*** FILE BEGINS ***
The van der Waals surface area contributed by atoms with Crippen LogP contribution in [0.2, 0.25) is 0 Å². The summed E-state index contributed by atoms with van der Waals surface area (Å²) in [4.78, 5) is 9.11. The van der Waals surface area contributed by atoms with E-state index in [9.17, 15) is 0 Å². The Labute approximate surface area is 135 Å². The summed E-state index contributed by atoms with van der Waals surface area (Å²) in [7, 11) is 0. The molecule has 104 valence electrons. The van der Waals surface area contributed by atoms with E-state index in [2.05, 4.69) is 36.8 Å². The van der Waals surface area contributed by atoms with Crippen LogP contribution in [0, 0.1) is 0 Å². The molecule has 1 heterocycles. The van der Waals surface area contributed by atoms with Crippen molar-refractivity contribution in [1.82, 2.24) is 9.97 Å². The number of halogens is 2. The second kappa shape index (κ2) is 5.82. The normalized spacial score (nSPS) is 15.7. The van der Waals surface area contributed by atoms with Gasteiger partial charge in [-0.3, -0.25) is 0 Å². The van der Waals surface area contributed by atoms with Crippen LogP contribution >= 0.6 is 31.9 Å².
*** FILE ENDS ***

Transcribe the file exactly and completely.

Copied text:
The van der Waals surface area contributed by atoms with Crippen LogP contribution in [0.2, 0.25) is 0 Å². The summed E-state index contributed by atoms with van der Waals surface area (Å²) in [4.78, 5) is 9.11. The van der Waals surface area contributed by atoms with E-state index in [9.17, 15) is 0 Å². The Labute approximate surface area is 135 Å². The summed E-state index contributed by atoms with van der Waals surface area (Å²) in [7, 11) is 0. The molecule has 104 valence electrons. The van der Waals surface area contributed by atoms with E-state index in [2.05, 4.69) is 36.8 Å². The van der Waals surface area contributed by atoms with Crippen LogP contribution in [0, 0.1) is 0 Å². The molecule has 1 heterocycles. The van der Waals surface area contributed by atoms with Crippen molar-refractivity contribution in [1.82, 2.24) is 9.97 Å². The number of halogens is 2. The second kappa shape index (κ2) is 5.82. The normalized spacial score (nSPS) is 15.7. The van der Waals surface area contributed by atoms with Gasteiger partial charge in [-0.3, -0.25) is 0 Å². The van der Waals surface area contributed by atoms with Crippen LogP contribution >= 0.6 is 31.9 Å².